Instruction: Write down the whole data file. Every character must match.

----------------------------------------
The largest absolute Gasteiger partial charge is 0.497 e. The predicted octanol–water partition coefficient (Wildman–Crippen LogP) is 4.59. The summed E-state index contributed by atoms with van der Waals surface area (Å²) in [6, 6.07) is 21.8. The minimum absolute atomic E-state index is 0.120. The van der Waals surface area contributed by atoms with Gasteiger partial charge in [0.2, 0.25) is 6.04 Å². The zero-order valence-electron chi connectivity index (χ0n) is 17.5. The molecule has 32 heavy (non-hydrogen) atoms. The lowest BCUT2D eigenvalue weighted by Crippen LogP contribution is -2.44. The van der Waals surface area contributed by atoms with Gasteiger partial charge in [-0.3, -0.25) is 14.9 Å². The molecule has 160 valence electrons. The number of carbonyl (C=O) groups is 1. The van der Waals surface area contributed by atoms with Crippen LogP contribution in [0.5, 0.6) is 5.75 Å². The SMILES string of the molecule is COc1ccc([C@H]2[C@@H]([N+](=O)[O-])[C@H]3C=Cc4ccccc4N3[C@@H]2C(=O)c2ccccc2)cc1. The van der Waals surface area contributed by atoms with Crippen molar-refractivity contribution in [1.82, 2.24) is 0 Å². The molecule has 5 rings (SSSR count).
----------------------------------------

The largest absolute Gasteiger partial charge is 0.497 e. The predicted octanol–water partition coefficient (Wildman–Crippen LogP) is 4.59. The summed E-state index contributed by atoms with van der Waals surface area (Å²) in [6, 6.07) is 21.8. The minimum absolute atomic E-state index is 0.120. The van der Waals surface area contributed by atoms with Gasteiger partial charge in [0.2, 0.25) is 6.04 Å². The zero-order valence-electron chi connectivity index (χ0n) is 17.5. The molecule has 32 heavy (non-hydrogen) atoms. The lowest BCUT2D eigenvalue weighted by Crippen LogP contribution is -2.44. The van der Waals surface area contributed by atoms with Gasteiger partial charge in [-0.3, -0.25) is 14.9 Å². The molecule has 160 valence electrons. The number of carbonyl (C=O) groups is 1. The van der Waals surface area contributed by atoms with Crippen LogP contribution in [0.5, 0.6) is 5.75 Å². The SMILES string of the molecule is COc1ccc([C@H]2[C@@H]([N+](=O)[O-])[C@H]3C=Cc4ccccc4N3[C@@H]2C(=O)c2ccccc2)cc1. The van der Waals surface area contributed by atoms with Crippen molar-refractivity contribution in [1.82, 2.24) is 0 Å². The molecule has 5 rings (SSSR count).